Canada thwarts "al Qaeda-supported" passenger train plot
TORONTO (Reuters) - Canadian police said on Monday they had arrested and charged two men with plotting to derail a Toronto-area passenger train in an operation they say was backed by al Qaeda elements in Iran.
"Had this plot been carried out, it would have resulted in innocent people being killed or seriously injured," Royal Canadian Mounted Police official James Malizia told reporters in Toronto.
The RCMP said it had arrested Chiheb Esseghaier, 30, of Montreal, and Raed Jaser, 35, of Toronto in connection with the plot, which authorities said was not linked to the Boston Marathon bombings, which killed three and injured more than 200 people last week.
Neither is a Canadian citizen, but the police did not reveal their nationalities.
A spokeswoman for the Institut National de la Recherche Scientifique near Montreal confirmed that Esseghaier was a doctoral student at the research institute and that he had been arrested.
Julie Martineau, the school's director of communications, said Esseghaier arrived at the school in 2010 and was about midway through his degree.
"He is doing a PhD in the field of energy and materials sciences," she told Reuters.
A bail hearing for the two will take place in Toronto on Tuesday morning.
Malizia said there was no indication that the planned attacks, which police described as the first known al Qaeda- backed plot on Canadian soil, were state-sponsored.
U.S. officials said the attack would have targeted a rail line between New York and Toronto, a route that travels along the Hudson Valley into New York wine country and enters Canada near Niagara Falls.
Canadian police said only that the plot involved a VIA train route in the Toronto area.
VIA is Canada's equivalent of Amtrak and operates passenger rail services on track owned primarily by Canadian National Railway Co.
Malizia said that the RCMP believed the two had the capacity and intent to carry out the attack, but there was no imminent threat to the public, passengers, or infrastructure.
The arrests come as Bostonians are still recovering from last Monday's bombings, and is one of a handful of terrorism-related investigations involving Canadians or Canadian residents.
Police said earlier this year that Canadians took part in an attack by militants on a gas plant in Algeria in January, while Canadian and Somalia authorities are investigating whether a former University of Toronto student participated in a bomb attack on Mogadishu last week.
And in 2006, police arrested and charged nearly 20 Toronto-area men accused of planning to plant bombs at various Canadian targets. Eleven were eventually convicted.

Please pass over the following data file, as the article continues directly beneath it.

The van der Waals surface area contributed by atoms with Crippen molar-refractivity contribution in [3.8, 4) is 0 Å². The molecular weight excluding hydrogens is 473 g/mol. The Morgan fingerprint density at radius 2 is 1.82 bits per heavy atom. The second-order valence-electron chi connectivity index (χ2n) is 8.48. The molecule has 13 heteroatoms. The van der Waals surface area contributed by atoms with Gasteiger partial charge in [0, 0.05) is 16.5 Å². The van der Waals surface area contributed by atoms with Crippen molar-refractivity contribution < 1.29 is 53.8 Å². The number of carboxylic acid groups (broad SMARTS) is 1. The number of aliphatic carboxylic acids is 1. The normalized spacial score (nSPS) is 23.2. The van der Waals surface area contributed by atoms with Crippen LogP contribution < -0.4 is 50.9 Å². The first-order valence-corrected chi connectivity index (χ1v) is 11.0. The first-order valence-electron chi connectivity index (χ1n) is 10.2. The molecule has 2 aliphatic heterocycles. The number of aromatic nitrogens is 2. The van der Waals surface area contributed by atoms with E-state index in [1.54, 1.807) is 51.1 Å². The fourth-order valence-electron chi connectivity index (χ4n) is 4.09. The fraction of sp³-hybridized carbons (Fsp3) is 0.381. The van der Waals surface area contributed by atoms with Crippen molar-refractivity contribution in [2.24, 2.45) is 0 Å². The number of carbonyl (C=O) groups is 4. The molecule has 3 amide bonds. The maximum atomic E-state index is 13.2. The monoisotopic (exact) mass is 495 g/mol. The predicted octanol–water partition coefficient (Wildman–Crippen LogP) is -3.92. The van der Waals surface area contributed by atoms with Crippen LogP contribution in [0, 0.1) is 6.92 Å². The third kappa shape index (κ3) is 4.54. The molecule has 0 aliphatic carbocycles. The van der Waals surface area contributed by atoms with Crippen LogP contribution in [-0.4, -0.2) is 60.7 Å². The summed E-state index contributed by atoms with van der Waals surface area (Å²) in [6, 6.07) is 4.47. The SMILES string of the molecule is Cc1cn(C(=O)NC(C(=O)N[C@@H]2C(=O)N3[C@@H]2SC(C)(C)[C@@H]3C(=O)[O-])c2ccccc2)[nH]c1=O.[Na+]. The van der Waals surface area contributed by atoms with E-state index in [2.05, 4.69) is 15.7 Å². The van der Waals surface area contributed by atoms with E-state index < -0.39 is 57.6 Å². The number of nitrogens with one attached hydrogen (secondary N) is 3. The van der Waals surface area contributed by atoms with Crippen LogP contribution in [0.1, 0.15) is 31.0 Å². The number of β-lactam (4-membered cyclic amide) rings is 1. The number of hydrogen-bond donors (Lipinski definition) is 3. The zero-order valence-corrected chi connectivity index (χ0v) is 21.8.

RCMP Superintendent Doug Best said a tip from the Canadian Muslim community had helped the investigation. The timing of the arrests was due to "logistics."
"Today's arrests demonstrate that terrorism continues to be a real threat to Canada," Public Safety Minister Vic Toews told reporters in Ottawa.
"Canada will not tolerate terrorist activity and we will not be used as a safe haven for terrorists or those who support terrorist activities."
AL QAEDA IN IRAN
The Canadian authorities linked the two to al Qaeda factions in Iran, to the surprise of some security experts.
"The individuals were receiving support from al Qaeda elements located in Iran," Malizia said.
Iran did host some senior al Qaeda figures under a form of house arrest in the years following the September 11, 2001 attacks, but there has been little to no evidence to date of joint attempts to execute violence against the West.
However, a U.S. government source said Iran is home to a little-known network of alleged al Qaeda fixers and "facilitators" based in the Iranian city of Zahedan, very close to Iran's borders with both Pakistan and Afghanistan.
The source said the operatives serve as go-betweens, travel agents and financial intermediaries for al Qaeda operatives and cells operating in Pakistan and moving through the area.
They do not operate under the protection of the Iranian government, which has a generally hostile attitude towards Sunni al Qaeda militants, and which periodically launches crackdowns on the al Qaeda elements, though at other times appears to turn a blind eye to them.
(Reporting by Mark Hosenball, Louise Egan, David Ljunggren and Alastair Sharp, writing by Cameron French; Editing by Janet Guttsman, Philip Barbara and Eric Walsh)
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